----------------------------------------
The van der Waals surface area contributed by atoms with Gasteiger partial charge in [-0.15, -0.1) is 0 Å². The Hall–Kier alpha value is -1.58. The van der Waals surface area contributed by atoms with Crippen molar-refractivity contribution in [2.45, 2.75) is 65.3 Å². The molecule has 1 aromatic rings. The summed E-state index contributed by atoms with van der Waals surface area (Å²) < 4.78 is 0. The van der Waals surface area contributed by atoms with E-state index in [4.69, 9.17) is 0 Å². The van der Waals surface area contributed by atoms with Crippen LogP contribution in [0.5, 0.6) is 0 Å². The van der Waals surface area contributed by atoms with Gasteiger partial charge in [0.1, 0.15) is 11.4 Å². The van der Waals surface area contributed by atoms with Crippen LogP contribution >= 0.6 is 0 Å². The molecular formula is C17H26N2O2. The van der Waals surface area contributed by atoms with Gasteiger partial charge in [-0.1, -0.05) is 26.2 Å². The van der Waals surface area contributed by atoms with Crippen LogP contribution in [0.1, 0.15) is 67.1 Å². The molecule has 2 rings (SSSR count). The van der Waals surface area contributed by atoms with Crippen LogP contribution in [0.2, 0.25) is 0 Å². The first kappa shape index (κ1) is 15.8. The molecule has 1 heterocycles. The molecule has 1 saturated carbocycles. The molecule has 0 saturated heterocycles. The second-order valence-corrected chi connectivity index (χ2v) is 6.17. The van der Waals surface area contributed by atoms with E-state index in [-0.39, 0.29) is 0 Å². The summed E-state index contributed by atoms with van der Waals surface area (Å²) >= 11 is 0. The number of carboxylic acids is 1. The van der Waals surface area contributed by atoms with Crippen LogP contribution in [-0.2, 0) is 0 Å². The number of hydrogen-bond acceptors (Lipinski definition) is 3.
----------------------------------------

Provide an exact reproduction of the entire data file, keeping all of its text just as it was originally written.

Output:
The van der Waals surface area contributed by atoms with Gasteiger partial charge in [-0.15, -0.1) is 0 Å². The Hall–Kier alpha value is -1.58. The van der Waals surface area contributed by atoms with Crippen molar-refractivity contribution in [2.45, 2.75) is 65.3 Å². The molecule has 1 aromatic rings. The summed E-state index contributed by atoms with van der Waals surface area (Å²) < 4.78 is 0. The van der Waals surface area contributed by atoms with E-state index in [4.69, 9.17) is 0 Å². The van der Waals surface area contributed by atoms with Crippen LogP contribution in [0.5, 0.6) is 0 Å². The van der Waals surface area contributed by atoms with Gasteiger partial charge in [0.1, 0.15) is 11.4 Å². The van der Waals surface area contributed by atoms with Crippen LogP contribution >= 0.6 is 0 Å². The molecular formula is C17H26N2O2. The van der Waals surface area contributed by atoms with Gasteiger partial charge in [-0.1, -0.05) is 26.2 Å². The van der Waals surface area contributed by atoms with Crippen LogP contribution in [0.1, 0.15) is 67.1 Å². The molecule has 2 rings (SSSR count). The van der Waals surface area contributed by atoms with Crippen LogP contribution in [0.2, 0.25) is 0 Å². The first kappa shape index (κ1) is 15.8. The molecule has 1 heterocycles. The molecule has 1 saturated carbocycles. The molecule has 0 saturated heterocycles. The second-order valence-corrected chi connectivity index (χ2v) is 6.17. The van der Waals surface area contributed by atoms with E-state index in [-0.39, 0.29) is 0 Å². The summed E-state index contributed by atoms with van der Waals surface area (Å²) >= 11 is 0. The number of carboxylic acids is 1. The van der Waals surface area contributed by atoms with Crippen LogP contribution in [-0.2, 0) is 0 Å². The number of hydrogen-bond acceptors (Lipinski definition) is 3.